Even though several researchers have advanced reasons underlying the prevalence of illegal logging in the tropics, the use of socialization, social identity and corporate social responsibility theories to explain this phenomenon is rare. This study examined whether value, social identity, and corporate social responsibility theories can be used to explain why illegal logging is prevalent in four forest communities in Ghana. Drawing on these theories, it was hypothesized that the chainsaw operators (CSO) are using their social responsibility activities and community solidarity to solicit support from the forest communities in which they operate. Using systematic and convenience sampling techniques, 95 households and 380 individuals were sampled, respectively, for the study. It is evident from the study that the strong attachment of the chainsaw operators to the communities in which they operate has enabled them to galvanize support from the communities and this support appears to have been strengthened by the perceived social, environmental, and economic benefits derived from the chainsaw operations. Among the corporate social responsibility factors, higher compensation rates paid to farmers for crops damage by CSO and the perception that chainsaw operations are more environmentally benign than those of large-scale timber harvesting firms appear to be the most significant factors influencing farmers' decision to support CSO. The paper concludes that the question of who should own trees on farmlands and what economic benefits should be accrued to farmers for keeping commercial trees on their farms needs rethinking. Strengthening the policy regime on compensation payments and strong adherence to timber harvesting rules could also help reduce the incidence of illegal logging, at least, at the community level.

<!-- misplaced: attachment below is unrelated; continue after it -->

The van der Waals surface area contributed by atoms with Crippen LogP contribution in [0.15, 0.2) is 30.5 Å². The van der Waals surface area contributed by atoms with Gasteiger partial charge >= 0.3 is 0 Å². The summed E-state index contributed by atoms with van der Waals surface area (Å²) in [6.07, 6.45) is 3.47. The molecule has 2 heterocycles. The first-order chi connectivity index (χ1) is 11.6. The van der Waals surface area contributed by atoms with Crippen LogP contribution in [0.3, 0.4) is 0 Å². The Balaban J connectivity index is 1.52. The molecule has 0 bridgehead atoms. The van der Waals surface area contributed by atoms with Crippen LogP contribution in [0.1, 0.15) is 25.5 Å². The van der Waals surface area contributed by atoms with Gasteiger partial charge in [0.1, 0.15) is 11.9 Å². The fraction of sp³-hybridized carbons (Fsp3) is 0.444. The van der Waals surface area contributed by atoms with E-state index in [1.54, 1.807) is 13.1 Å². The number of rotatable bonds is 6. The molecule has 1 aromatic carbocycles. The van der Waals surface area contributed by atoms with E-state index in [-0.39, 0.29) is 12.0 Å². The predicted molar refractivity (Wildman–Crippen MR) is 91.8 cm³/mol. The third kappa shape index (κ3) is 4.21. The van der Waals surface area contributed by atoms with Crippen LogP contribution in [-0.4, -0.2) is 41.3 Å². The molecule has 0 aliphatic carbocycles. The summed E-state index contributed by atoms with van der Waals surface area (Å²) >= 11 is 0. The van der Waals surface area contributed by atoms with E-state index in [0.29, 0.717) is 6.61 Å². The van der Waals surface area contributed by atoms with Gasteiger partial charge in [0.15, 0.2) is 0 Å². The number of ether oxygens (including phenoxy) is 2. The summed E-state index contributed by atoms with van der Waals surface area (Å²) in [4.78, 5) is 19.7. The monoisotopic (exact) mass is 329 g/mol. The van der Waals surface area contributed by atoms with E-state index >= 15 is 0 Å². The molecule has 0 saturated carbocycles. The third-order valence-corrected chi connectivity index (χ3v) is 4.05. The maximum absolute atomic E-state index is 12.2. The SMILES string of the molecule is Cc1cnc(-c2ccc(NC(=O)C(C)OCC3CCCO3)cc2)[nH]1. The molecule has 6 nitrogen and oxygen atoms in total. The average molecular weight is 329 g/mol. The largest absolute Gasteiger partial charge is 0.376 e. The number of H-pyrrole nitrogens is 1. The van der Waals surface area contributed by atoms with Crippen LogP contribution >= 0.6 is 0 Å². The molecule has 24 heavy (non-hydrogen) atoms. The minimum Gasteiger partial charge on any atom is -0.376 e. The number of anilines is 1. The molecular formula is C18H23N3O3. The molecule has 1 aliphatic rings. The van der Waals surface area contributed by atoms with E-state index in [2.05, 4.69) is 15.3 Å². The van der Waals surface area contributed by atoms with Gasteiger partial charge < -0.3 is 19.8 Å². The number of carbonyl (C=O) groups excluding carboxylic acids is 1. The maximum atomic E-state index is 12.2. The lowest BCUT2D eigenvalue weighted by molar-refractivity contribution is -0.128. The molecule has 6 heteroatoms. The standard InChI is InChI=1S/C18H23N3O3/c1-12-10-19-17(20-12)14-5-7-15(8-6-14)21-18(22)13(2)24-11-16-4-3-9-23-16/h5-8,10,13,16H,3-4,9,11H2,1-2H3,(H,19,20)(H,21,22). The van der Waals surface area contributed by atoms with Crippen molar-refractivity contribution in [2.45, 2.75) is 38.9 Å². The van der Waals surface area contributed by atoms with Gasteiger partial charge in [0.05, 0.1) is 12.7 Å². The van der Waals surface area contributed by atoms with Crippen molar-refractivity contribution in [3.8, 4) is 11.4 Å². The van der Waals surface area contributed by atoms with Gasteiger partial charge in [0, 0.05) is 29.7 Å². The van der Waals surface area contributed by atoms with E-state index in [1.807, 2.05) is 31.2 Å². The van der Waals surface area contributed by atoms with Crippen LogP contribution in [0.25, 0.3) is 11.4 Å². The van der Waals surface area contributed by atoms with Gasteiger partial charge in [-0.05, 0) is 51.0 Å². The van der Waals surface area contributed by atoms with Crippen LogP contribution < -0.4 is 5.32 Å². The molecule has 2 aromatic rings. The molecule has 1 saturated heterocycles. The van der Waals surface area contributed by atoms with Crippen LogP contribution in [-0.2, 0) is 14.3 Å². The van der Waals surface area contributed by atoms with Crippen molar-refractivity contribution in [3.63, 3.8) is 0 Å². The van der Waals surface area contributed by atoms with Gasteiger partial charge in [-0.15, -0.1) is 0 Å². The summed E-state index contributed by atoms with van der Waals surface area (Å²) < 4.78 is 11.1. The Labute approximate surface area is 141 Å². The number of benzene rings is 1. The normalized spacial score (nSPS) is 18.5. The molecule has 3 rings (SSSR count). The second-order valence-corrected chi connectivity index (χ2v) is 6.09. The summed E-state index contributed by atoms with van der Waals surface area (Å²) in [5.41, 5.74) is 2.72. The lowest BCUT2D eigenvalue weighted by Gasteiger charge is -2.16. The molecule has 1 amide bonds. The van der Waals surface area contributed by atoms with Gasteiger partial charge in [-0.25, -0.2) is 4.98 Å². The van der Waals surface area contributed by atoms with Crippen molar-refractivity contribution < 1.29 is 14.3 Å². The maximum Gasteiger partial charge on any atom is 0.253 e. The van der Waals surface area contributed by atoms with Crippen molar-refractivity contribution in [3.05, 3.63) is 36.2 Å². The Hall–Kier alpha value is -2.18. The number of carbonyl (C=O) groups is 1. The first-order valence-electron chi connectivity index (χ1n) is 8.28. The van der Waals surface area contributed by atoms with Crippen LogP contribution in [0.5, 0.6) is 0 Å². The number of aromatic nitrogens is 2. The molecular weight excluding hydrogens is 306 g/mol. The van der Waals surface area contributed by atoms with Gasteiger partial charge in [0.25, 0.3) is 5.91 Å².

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Vol. 16 • No. 6